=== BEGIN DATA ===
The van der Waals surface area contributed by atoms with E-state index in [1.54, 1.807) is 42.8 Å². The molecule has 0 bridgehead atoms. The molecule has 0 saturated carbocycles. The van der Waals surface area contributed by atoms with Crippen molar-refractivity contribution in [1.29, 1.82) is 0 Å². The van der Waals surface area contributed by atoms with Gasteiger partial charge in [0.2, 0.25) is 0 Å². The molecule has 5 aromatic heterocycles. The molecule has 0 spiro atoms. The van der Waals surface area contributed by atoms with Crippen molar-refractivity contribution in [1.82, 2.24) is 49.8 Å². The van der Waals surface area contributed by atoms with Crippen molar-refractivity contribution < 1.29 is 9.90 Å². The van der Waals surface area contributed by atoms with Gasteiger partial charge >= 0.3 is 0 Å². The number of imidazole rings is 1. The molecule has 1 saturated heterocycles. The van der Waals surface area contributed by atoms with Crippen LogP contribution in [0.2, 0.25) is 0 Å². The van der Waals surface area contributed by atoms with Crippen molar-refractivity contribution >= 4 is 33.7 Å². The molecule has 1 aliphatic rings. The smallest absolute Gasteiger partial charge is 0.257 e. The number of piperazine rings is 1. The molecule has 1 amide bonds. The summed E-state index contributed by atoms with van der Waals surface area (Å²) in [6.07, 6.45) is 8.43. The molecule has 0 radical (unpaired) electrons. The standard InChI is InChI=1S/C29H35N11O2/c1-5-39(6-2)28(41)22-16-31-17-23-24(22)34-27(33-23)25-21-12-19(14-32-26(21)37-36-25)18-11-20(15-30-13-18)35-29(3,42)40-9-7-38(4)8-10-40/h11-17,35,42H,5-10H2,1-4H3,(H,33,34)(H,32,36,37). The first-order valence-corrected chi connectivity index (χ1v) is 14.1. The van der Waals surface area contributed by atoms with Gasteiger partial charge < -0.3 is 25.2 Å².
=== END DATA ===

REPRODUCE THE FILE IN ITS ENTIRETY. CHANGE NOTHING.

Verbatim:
The van der Waals surface area contributed by atoms with E-state index in [1.54, 1.807) is 42.8 Å². The molecule has 0 bridgehead atoms. The molecule has 0 saturated carbocycles. The van der Waals surface area contributed by atoms with Crippen molar-refractivity contribution in [1.29, 1.82) is 0 Å². The van der Waals surface area contributed by atoms with Gasteiger partial charge in [0.2, 0.25) is 0 Å². The molecule has 5 aromatic heterocycles. The molecule has 0 spiro atoms. The van der Waals surface area contributed by atoms with Crippen molar-refractivity contribution in [1.82, 2.24) is 49.8 Å². The van der Waals surface area contributed by atoms with Crippen molar-refractivity contribution < 1.29 is 9.90 Å². The van der Waals surface area contributed by atoms with Gasteiger partial charge >= 0.3 is 0 Å². The number of imidazole rings is 1. The molecule has 1 saturated heterocycles. The van der Waals surface area contributed by atoms with Crippen LogP contribution in [0.2, 0.25) is 0 Å². The van der Waals surface area contributed by atoms with Crippen molar-refractivity contribution >= 4 is 33.7 Å². The molecule has 1 aliphatic rings. The smallest absolute Gasteiger partial charge is 0.257 e. The number of piperazine rings is 1. The molecule has 1 amide bonds. The summed E-state index contributed by atoms with van der Waals surface area (Å²) in [6.07, 6.45) is 8.43. The molecule has 0 radical (unpaired) electrons. The standard InChI is InChI=1S/C29H35N11O2/c1-5-39(6-2)28(41)22-16-31-17-23-24(22)34-27(33-23)25-21-12-19(14-32-26(21)37-36-25)18-11-20(15-30-13-18)35-29(3,42)40-9-7-38(4)8-10-40/h11-17,35,42H,5-10H2,1-4H3,(H,33,34)(H,32,36,37). The first-order valence-corrected chi connectivity index (χ1v) is 14.1. The van der Waals surface area contributed by atoms with Gasteiger partial charge < -0.3 is 25.2 Å².